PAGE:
Everything on AODA  Compliance
What is the AODA and why does it matter?
Important 2021 update: companies are now mandated to comply with New Ontario Web Accessibility Standards by June 30th, 2021.
AODA stands for the Accessibility for Ontarians with Disabilities Act. It was ratified in 2005 by provincial authorities to fix standards for accessibility to services in Ontario.
In 2001, after years of lobbying by advocacy groups, the provincial government passed the Ontarians with Disabilities Act, which required workplaces and websites to remove barriers to participation by individuals with disabilities. It was a big step forward, but it was still very limited because it only applied to government ministries. It also didn’t have any enforcement guidelines, penalties, or compliance requirements, so it was clear that the law needed to be updated almost as soon as it was ratified.
AODA is the follow-up to the Ontarians with Disabilities Act. It improved existing accessibility policy, laying out clear rules, deadlines, enforcement systems, and penalties, and an infrastructure that could keep accessibility policy up to date. Among other things, AODA codified standards for web accessibility.
What does AODA require?
- Some online maps and complex diagrams. In those cases, website owners need to provide an accessible version upon request, but that version might be lower quality.
- Software or programming tools that aren’t compatible with accessibility mechanisms and were used to make certain site features.
- Web content posted before 2012. If that content is updated, then AODA rules will apply.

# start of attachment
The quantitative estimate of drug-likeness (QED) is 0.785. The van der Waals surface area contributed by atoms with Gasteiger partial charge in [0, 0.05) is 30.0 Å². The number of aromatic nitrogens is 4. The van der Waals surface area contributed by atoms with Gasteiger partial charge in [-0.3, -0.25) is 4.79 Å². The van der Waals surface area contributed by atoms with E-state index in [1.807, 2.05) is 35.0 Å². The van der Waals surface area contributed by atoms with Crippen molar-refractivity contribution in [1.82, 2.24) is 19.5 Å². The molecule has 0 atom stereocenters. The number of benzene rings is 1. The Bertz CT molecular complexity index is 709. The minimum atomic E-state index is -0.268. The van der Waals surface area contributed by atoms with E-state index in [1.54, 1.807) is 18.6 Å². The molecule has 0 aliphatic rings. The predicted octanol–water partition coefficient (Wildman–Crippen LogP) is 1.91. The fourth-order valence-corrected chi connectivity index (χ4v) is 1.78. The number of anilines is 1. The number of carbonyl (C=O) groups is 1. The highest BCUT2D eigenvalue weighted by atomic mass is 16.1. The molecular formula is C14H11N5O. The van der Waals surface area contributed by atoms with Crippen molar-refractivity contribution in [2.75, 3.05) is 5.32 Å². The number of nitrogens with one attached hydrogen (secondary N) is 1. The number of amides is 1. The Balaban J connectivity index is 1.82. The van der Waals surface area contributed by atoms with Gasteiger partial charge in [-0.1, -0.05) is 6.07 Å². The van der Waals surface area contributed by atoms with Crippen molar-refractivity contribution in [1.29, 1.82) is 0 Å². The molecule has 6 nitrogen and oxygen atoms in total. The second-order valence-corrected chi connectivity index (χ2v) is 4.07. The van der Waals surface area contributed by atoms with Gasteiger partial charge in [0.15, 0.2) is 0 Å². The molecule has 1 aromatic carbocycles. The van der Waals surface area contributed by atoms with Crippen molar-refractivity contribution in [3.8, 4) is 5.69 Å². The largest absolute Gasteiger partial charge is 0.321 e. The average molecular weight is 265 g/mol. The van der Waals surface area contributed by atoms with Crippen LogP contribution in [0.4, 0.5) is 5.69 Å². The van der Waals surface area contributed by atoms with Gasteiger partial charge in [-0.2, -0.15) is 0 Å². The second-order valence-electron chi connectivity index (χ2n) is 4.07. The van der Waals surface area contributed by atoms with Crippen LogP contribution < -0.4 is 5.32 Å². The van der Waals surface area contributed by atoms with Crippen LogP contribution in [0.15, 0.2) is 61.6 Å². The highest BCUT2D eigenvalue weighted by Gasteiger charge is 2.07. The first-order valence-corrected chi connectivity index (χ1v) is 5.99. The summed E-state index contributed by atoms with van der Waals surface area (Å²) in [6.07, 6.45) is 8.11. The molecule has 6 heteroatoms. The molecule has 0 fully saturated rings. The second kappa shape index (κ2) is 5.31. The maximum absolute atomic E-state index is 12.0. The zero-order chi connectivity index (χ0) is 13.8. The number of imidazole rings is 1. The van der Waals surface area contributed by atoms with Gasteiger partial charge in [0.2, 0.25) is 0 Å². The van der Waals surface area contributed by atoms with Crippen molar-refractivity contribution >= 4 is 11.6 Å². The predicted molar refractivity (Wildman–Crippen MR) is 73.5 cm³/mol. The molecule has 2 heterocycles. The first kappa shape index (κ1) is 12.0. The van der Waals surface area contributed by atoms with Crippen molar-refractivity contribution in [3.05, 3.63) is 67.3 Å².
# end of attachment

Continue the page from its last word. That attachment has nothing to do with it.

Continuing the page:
AODA has 2-time frames for web-accessible content:
- All websites have to reach WCAG 2.0 Level A compliance by January 1st, 2014
- Websites have to reach WCAG 2.0 Level AA (other than criteria 1.2.4 (live captions) and 1.2.5 (pre-recorded audio descriptions), by January 2st, 2021
Does AODA affect me?
If your business is registered in Ontario, then yes, AODA applies to you. Part II of AODA states very clearly that its rules apply to all governmental and private websites, whether they are run by individuals and corporations.
AODA also set up the Accessibility Standards Advisory Council to advise the Ontario government about future accessibility policy. The council can recommend reforms and updates to the accessibility requirements laid out in AODA, so it’s important for Ontario business owners and website managers to stay up to date with changes to the accessibility standards.
What if my website doesn’t comply?
AODA’s accessibility requirements have teeth, so it’s not a good idea to ignore them. Failure to comply can result in fines of $50,000 per day or part day for individuals, and fines of up to $100,000 per day or part day for corporations.
AODA violations are classified into 3 types of infraction:
- Minor violations. This is when your website doesn’t have some specific accessibility features, like texts that aren’t compatible with screen readers.
- Moderate violations. When your website disregards accessibility standards, showing a lack of “organizational preparedness” to make the site accessible by missing more than one or two accessibility requirements.
- Major violations. This is when your website includes non-accessible elements that could pose a safety or health risk to people with disabilities, like running animations that could trigger a seizure in users with photosensitive epilepsy.
There’s room for interpretation within each of these violations, so it’s more likely that a business will be fined for a minor violation if this is their first offense, even if that offense could fall into the “moderate” category.
Are there other accessibility laws in Canada that I Need to know about?
Although AODA is Ontario’s main accessibility legislation, it doesn’t replace existing laws that could affect accessibility policy. Ontario already has human rights legislation which forbids discrimination against people with disabilities, the Ontario Human Rights Code. AODA could be seen as an addition to this law, so someone who violates AODA could also be reviewed by the Ontario Human Rights Commission.